As that suggests, seafood is at the heart of Peruvian cookery. It is from the Pacific that Peru's two greatest dishes come. These are seviche (spelled ceviche or cebiche in Peru) and tiradito. The former is fresh, raw fish, often sole, cut into chunks and "cooked" in lime juice; the latter is fresh, completely raw sole or a native fish called corvina, thinly sliced and covered with one or more of Peru's innumerable sauces, many based in aji or another hot Peruvian pepper, rocoto.

Before a quick tour of the glories of Miraflores, a few pointers for visitors:

· Peruvians eat late, so you can arrive at just about any restaurant by 1 p.m. for lunch and 8:30 p.m. for dinner and be assured of a table without a wait. Virtually all restaurants that specialize in fresh seafood -- cevicherias -- are open only for lunch, usually between noon and 5.

· Dollars are accepted in most places, as are standard credit cards.

· Tipping is not as common in Peru as in the States, and 10 percent is considered generous; at some places service is included in the check, so ask if you're not sure.

· With the exceptions of Astrid y Gastón and Costanera 700, restaurants in Miraflores are cheap by American standards; two can eat gloriously for under $30 (not including alcoholic beverages) at many of my favorite places.

Indeed, that's where we'll start: at one of my favorites. It's a cevicheria called Punto Azul (Calle San Martin 595), a half-mile from our apartment. It's hugely popular in the neighborhood, and after 1 p.m. there are always long lines outside. The food tells you why. Punto Azul (which has four other locations in Lima) uses a fish called palmerita for its seviche and tiradito. It is perhaps not quite as sweet as sole, but it is tender and tasty. I usually order tiradito, half under aji sauce and half under rocoto; it costs less than $6 and is a meal in itself. The most expensive dishes on the menu are under $8. Somehow my wife and I managed to spend $22.50 on our most recent visit, but that was a three-course meal.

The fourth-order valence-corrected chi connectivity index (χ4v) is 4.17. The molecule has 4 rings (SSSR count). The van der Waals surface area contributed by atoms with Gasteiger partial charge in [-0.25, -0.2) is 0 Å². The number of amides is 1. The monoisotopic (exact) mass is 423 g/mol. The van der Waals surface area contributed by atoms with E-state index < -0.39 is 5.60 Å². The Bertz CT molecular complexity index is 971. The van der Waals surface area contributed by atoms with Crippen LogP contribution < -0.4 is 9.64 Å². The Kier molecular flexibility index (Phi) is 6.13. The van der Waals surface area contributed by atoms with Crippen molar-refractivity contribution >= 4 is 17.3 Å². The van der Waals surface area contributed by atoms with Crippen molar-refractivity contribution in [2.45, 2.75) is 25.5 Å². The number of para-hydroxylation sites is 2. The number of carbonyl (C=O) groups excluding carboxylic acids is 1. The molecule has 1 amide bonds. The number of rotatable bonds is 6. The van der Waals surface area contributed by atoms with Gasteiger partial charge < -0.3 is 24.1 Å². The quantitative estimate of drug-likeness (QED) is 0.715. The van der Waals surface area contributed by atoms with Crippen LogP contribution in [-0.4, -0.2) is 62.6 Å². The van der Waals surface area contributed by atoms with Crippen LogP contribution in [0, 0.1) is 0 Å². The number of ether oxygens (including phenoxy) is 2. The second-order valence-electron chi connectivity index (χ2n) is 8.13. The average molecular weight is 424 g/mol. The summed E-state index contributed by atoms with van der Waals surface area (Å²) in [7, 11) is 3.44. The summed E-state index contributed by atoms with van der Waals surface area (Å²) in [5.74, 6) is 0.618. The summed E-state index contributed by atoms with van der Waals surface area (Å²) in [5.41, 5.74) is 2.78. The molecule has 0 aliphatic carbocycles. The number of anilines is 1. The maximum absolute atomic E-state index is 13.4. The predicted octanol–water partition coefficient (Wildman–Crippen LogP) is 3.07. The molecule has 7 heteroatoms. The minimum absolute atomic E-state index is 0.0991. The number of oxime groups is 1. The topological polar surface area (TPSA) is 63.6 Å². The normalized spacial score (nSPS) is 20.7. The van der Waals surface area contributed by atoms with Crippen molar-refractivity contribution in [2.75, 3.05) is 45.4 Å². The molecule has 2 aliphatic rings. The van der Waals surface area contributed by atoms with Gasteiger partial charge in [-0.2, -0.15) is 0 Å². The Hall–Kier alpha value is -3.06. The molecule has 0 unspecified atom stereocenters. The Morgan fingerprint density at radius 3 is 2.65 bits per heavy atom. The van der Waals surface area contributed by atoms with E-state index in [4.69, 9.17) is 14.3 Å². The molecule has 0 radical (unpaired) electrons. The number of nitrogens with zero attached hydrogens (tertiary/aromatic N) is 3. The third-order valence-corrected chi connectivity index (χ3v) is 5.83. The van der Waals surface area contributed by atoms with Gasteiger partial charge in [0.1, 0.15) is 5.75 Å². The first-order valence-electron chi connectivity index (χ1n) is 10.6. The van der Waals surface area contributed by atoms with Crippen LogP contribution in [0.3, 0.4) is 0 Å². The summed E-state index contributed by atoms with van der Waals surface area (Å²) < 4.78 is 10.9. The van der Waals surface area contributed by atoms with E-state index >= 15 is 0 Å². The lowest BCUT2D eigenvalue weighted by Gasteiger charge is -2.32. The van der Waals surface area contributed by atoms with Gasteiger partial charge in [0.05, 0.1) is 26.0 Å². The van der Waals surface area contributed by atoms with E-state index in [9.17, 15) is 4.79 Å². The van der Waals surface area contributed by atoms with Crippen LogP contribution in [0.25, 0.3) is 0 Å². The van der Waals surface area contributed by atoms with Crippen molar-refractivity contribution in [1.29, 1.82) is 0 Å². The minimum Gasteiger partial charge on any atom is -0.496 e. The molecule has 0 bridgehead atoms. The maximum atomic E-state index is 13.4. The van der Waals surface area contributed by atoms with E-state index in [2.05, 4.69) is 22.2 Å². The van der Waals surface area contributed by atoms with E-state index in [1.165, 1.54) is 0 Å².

There's no such thing as a cevicheria district, but many of the best seafood places are concentrated in an otherwise unfashionable section of north Miraflores centered on Av. La Mar. These include La Red, Pescados Capitales, Costanera 700 and La Mar, an offshoot of the Gastón empire. As to which of these is the best, my honest answer is that though all are excellent, the best is the one I ate at most recently. La Red (Av. La Mar 381) is the least expensive -- our three-course lunch weighed in at $30 plus tip, pisco sours and wine included -- and has an especially good causa, though I'd be hard-pressed to choose between that and the causas at La Mar and Pescados Capitales.

La Mar (Av. La Mar 770) and Pescados Capitales (Av. La Mar 1337) are five blocks apart and look a lot alike, with open, airy dining rooms under bamboo roofs, and roomy tables spaced generously. The causa at La Mar is basically the same as what Gastón serves at his flagship restaurant: four little potato mounds topped with the ingredients of your choice. My wife is especially partial to the wontons packed with shrimp at Pescados Capitales, and we tend to agree (at least immediately after eating there) that it serves the best pisco sours -- Peruvian brandy, lime juice, sugar syrup and egg white -- in Miraflores. At both restaurants the seviche and tiradito are superb, though by the narrowest of margins I favor Pescados Capitales. At La Mar, a superb lunch set us back $90 plus tip, while we got out of Pescados Capitales for $60.